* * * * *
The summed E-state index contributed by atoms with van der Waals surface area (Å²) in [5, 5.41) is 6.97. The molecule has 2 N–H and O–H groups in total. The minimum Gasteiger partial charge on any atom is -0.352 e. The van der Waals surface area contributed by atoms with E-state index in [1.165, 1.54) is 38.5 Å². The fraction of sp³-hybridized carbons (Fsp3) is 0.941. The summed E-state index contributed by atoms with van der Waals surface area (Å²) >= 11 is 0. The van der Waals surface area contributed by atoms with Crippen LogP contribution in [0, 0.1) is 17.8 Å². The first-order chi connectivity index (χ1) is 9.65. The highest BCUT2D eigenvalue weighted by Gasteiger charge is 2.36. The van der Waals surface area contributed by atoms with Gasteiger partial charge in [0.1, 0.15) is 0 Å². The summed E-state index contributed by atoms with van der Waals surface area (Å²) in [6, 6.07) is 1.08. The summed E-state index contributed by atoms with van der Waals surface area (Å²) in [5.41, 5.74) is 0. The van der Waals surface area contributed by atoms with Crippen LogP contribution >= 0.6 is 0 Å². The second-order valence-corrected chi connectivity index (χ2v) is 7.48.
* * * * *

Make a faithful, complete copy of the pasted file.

The summed E-state index contributed by atoms with van der Waals surface area (Å²) in [5, 5.41) is 6.97. The molecule has 2 N–H and O–H groups in total. The minimum Gasteiger partial charge on any atom is -0.352 e. The van der Waals surface area contributed by atoms with E-state index in [1.165, 1.54) is 38.5 Å². The fraction of sp³-hybridized carbons (Fsp3) is 0.941. The summed E-state index contributed by atoms with van der Waals surface area (Å²) >= 11 is 0. The van der Waals surface area contributed by atoms with Crippen LogP contribution in [0, 0.1) is 17.8 Å². The first-order chi connectivity index (χ1) is 9.65. The highest BCUT2D eigenvalue weighted by Gasteiger charge is 2.36. The van der Waals surface area contributed by atoms with Gasteiger partial charge in [0.1, 0.15) is 0 Å². The summed E-state index contributed by atoms with van der Waals surface area (Å²) in [6, 6.07) is 1.08. The summed E-state index contributed by atoms with van der Waals surface area (Å²) in [5.41, 5.74) is 0. The van der Waals surface area contributed by atoms with Crippen LogP contribution >= 0.6 is 0 Å². The second-order valence-corrected chi connectivity index (χ2v) is 7.48.